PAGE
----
The problem with the Hotel Transylvania franchise is that all the conflict was settled after the first one. After that, it’s basically an animated sitcom no more and no less sophisticated than The Munsters. At this point there is virtually nothing left other than a road trip, so director Genndy Tartakovsky sends Drac and his posse of cuddly monsters off to sea for the threequel, Hotel Transylvania 3: Summer Vacation. This is exactly the sort of bright, colorful, noisy, if not actually mind-numbing, kid-friendly entertainment you’d expect, and as you’d also expect, there isn’t a surprise in the whole thing.
That’s pretty much the bottom line here. This is an unambitious threequel aimed at undemanding audiences, who will probably enjoy it, then forget it. On DVD, this will be a babysitting movie.
Dracula, voiced by Adam Sandler, has been widowed for roughly a century at this point, and even the youngest children in the audience will probably expect him to meet someone on the cruise, especially as he chides “This isn’t the Love Boat.” Enter the ship’s captain, a platinum blond in a pixie cut. Captain Erika, voiced by Kathryn Hahn, is attracted to Dracula as well, but she has a secret which threatens to keep the love birds apart. Erika is a Van Helsing, one of the legendary family of vampire-slayers, and she’s on a mission to eradicate Dracula once and for all.
That’s still “Boy, or rather vampire, meets girl 101,” in case you weren’t paying attention, and an amusing flashback to 1897 shows Dracula and Ericka’s great-grandfather in a series of encounters, with Van Helsing getting foiled more often than Wile E. Coyote. Great-Granda Van Helsing has kept himself around all this time with a collection of steampunk bionic parts scarier than anything the monsters have going for them. He’s also brainwashed Ericka to hate vampires with a focus better adjusted people reserve for clowns and spiders. The ship is enroute to the lost city of Atlantis to unearth a secret weapon, but Ericka can’t wait and tries to kill Dracula several times along the way.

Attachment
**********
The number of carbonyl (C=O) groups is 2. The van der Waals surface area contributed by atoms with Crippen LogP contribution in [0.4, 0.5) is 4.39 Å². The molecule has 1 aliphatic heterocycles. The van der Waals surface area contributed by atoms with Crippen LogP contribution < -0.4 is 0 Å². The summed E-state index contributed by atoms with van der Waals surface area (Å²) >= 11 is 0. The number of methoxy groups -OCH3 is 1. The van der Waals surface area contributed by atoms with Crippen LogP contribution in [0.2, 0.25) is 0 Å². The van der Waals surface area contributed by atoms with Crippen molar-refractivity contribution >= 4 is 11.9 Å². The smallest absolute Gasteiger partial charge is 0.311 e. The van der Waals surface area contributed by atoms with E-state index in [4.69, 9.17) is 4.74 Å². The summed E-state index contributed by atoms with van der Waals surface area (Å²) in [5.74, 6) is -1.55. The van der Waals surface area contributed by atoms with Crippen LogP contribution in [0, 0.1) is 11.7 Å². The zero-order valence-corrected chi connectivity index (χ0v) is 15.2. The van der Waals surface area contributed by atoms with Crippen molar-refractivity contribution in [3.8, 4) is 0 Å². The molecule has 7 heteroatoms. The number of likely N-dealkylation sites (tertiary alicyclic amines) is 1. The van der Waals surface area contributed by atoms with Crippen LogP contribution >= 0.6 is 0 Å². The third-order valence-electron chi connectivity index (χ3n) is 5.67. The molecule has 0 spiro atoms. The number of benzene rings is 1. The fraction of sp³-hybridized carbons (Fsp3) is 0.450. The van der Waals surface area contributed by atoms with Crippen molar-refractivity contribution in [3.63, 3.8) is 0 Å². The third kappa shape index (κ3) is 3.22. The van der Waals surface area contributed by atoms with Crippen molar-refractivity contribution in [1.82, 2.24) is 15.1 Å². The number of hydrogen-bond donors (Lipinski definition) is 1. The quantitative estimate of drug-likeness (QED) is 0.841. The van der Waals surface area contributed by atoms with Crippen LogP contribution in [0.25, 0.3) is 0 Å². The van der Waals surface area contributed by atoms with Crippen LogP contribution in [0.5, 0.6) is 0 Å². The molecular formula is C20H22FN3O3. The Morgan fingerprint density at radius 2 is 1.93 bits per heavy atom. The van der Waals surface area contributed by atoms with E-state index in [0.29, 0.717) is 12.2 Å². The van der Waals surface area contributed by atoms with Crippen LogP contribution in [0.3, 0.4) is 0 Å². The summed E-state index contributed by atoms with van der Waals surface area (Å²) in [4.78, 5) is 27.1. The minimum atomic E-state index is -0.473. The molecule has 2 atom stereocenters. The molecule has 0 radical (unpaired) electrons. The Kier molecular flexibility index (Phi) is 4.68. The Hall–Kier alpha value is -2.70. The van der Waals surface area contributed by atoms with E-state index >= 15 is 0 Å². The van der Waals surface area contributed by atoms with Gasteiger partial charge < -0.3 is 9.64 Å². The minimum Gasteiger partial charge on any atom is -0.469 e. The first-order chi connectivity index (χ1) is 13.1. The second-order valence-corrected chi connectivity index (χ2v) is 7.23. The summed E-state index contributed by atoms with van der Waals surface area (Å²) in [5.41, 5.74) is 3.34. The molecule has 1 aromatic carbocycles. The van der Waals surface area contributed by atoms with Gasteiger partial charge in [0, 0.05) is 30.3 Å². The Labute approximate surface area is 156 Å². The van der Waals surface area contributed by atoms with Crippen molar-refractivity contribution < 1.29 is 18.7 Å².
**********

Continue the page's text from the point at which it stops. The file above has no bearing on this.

The movie flirts with rom-com conventions, but is on more solid ground with sight gags aimed at the kids, who will love it. Perhaps needlessly, the movie also perpetuates one of the most damaging movie clichés ever sold to young people – that love at first sight is the way it generally happens, and that there’s one true love out there for everyone, and you should never give up on it, even if she’s trying to kill you and your whole family. Family Court lawyers and fans of Lifetime movies know better.
The movie is fun to look at, although the Transylvanian locales are missed. The pacing is brisk and the story is designed not to overtax or overstress audience members of any age. The all-star voice cast will of course be lost on the target audience, though they uniformly do their jobs well and older audience members will have fun sorting them out (Fran Drescher isn’t hard to identify). Selena Gomez, Jim Gaffigan, Kevin James, Steve Buscemi, David Spade, Keegan-Michael Key, Mel Brooks, Joe Jonas and Chrissy Tiegen are all in the voice cast.
Part of the fun for adults is definitely watching the reactions of young children who will find the proceedings far more amusing than their parents. That alone mitigates in favor of seeing Hotel Transylvania 3: Summer Vacation in theaters.